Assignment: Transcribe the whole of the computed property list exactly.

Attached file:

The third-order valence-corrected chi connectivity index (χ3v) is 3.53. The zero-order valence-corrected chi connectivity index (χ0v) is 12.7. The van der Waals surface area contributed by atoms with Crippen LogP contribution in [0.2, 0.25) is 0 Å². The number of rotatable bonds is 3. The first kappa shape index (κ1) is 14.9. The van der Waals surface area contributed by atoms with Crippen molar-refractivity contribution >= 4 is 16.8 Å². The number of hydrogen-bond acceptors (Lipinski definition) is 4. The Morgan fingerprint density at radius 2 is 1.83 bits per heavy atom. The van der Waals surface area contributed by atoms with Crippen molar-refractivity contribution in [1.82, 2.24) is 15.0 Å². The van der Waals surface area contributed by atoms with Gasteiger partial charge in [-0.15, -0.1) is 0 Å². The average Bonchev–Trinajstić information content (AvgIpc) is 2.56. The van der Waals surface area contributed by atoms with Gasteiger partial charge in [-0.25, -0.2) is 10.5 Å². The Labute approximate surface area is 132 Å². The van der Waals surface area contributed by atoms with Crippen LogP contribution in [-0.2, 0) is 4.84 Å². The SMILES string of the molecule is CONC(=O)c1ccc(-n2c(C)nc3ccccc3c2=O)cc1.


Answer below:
The third-order valence-corrected chi connectivity index (χ3v) is 3.53. The zero-order valence-corrected chi connectivity index (χ0v) is 12.7. The van der Waals surface area contributed by atoms with Crippen LogP contribution in [0.2, 0.25) is 0 Å². The number of rotatable bonds is 3. The first kappa shape index (κ1) is 14.9. The van der Waals surface area contributed by atoms with Crippen molar-refractivity contribution >= 4 is 16.8 Å². The number of hydrogen-bond acceptors (Lipinski definition) is 4. The Morgan fingerprint density at radius 2 is 1.83 bits per heavy atom. The van der Waals surface area contributed by atoms with Crippen molar-refractivity contribution in [1.82, 2.24) is 15.0 Å². The van der Waals surface area contributed by atoms with Gasteiger partial charge in [-0.15, -0.1) is 0 Å². The average Bonchev–Trinajstić information content (AvgIpc) is 2.56. The van der Waals surface area contributed by atoms with Gasteiger partial charge in [-0.25, -0.2) is 10.5 Å². The Labute approximate surface area is 132 Å². The van der Waals surface area contributed by atoms with Crippen LogP contribution in [-0.2, 0) is 4.84 Å². The SMILES string of the molecule is CONC(=O)c1ccc(-n2c(C)nc3ccccc3c2=O)cc1.